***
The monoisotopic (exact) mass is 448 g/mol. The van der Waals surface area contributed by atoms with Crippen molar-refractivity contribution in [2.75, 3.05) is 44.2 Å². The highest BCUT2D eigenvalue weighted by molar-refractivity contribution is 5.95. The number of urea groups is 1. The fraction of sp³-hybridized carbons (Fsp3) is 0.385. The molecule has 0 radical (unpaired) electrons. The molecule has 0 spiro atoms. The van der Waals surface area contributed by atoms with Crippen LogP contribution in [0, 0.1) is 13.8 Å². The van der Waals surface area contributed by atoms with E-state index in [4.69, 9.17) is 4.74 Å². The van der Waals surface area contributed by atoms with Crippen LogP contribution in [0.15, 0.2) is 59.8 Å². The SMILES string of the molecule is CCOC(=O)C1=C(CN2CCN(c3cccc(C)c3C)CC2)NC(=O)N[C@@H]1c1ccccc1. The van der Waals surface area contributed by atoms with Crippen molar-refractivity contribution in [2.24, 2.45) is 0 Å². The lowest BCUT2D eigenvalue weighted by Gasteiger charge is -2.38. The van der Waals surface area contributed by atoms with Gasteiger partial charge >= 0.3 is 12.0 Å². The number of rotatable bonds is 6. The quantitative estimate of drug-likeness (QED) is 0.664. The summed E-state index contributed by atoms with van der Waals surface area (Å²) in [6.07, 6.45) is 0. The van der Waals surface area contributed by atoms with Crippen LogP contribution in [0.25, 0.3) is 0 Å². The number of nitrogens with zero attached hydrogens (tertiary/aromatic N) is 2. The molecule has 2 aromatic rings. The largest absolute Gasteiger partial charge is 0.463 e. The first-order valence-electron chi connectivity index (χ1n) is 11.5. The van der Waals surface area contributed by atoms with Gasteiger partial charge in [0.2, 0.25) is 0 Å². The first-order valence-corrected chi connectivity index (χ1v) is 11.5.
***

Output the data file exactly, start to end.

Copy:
The monoisotopic (exact) mass is 448 g/mol. The van der Waals surface area contributed by atoms with Crippen molar-refractivity contribution in [2.75, 3.05) is 44.2 Å². The highest BCUT2D eigenvalue weighted by molar-refractivity contribution is 5.95. The number of urea groups is 1. The fraction of sp³-hybridized carbons (Fsp3) is 0.385. The molecule has 0 radical (unpaired) electrons. The molecule has 0 spiro atoms. The van der Waals surface area contributed by atoms with Crippen LogP contribution in [0, 0.1) is 13.8 Å². The van der Waals surface area contributed by atoms with E-state index in [4.69, 9.17) is 4.74 Å². The van der Waals surface area contributed by atoms with Crippen LogP contribution in [0.15, 0.2) is 59.8 Å². The SMILES string of the molecule is CCOC(=O)C1=C(CN2CCN(c3cccc(C)c3C)CC2)NC(=O)N[C@@H]1c1ccccc1. The van der Waals surface area contributed by atoms with Crippen molar-refractivity contribution in [2.24, 2.45) is 0 Å². The lowest BCUT2D eigenvalue weighted by Gasteiger charge is -2.38. The van der Waals surface area contributed by atoms with Gasteiger partial charge >= 0.3 is 12.0 Å². The number of rotatable bonds is 6. The quantitative estimate of drug-likeness (QED) is 0.664. The summed E-state index contributed by atoms with van der Waals surface area (Å²) in [6.07, 6.45) is 0. The van der Waals surface area contributed by atoms with Crippen LogP contribution in [0.25, 0.3) is 0 Å². The number of nitrogens with zero attached hydrogens (tertiary/aromatic N) is 2. The molecule has 2 aromatic rings. The largest absolute Gasteiger partial charge is 0.463 e. The first-order valence-electron chi connectivity index (χ1n) is 11.5. The van der Waals surface area contributed by atoms with Gasteiger partial charge in [0.2, 0.25) is 0 Å². The first-order valence-corrected chi connectivity index (χ1v) is 11.5.